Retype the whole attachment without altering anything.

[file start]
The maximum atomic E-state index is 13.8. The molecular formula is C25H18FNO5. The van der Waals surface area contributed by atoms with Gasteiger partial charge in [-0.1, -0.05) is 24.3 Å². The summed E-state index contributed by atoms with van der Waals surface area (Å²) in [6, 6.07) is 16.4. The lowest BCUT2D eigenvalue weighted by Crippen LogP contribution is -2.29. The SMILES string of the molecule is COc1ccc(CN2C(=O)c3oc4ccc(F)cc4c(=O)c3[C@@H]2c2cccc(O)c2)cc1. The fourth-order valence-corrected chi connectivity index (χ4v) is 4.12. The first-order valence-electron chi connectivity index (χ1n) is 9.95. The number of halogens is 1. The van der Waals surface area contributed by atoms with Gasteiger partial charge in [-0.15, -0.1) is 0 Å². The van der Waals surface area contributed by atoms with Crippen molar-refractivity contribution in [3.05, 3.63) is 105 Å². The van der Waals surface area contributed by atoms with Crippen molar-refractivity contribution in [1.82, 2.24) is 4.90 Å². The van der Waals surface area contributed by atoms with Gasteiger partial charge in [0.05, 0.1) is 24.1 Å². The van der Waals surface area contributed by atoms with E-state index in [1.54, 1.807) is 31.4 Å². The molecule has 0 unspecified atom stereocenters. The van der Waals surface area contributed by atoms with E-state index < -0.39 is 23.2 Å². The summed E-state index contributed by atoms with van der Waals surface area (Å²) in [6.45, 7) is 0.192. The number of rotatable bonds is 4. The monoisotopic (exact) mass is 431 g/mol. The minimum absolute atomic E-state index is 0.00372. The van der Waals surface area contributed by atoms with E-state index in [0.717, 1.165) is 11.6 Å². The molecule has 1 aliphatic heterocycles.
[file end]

The maximum atomic E-state index is 13.8. The molecular formula is C25H18FNO5. The van der Waals surface area contributed by atoms with Gasteiger partial charge in [-0.1, -0.05) is 24.3 Å². The summed E-state index contributed by atoms with van der Waals surface area (Å²) in [6, 6.07) is 16.4. The lowest BCUT2D eigenvalue weighted by Crippen LogP contribution is -2.29. The SMILES string of the molecule is COc1ccc(CN2C(=O)c3oc4ccc(F)cc4c(=O)c3[C@@H]2c2cccc(O)c2)cc1. The fourth-order valence-corrected chi connectivity index (χ4v) is 4.12. The first-order valence-electron chi connectivity index (χ1n) is 9.95. The number of halogens is 1. The van der Waals surface area contributed by atoms with Gasteiger partial charge in [-0.15, -0.1) is 0 Å². The van der Waals surface area contributed by atoms with Crippen molar-refractivity contribution in [3.05, 3.63) is 105 Å². The van der Waals surface area contributed by atoms with Crippen molar-refractivity contribution in [1.82, 2.24) is 4.90 Å². The van der Waals surface area contributed by atoms with Gasteiger partial charge in [0.05, 0.1) is 24.1 Å². The van der Waals surface area contributed by atoms with E-state index in [1.54, 1.807) is 31.4 Å². The molecule has 0 unspecified atom stereocenters. The van der Waals surface area contributed by atoms with E-state index < -0.39 is 23.2 Å². The summed E-state index contributed by atoms with van der Waals surface area (Å²) in [6.45, 7) is 0.192. The number of rotatable bonds is 4. The monoisotopic (exact) mass is 431 g/mol. The minimum absolute atomic E-state index is 0.00372. The van der Waals surface area contributed by atoms with E-state index in [0.717, 1.165) is 11.6 Å². The molecule has 1 aliphatic heterocycles.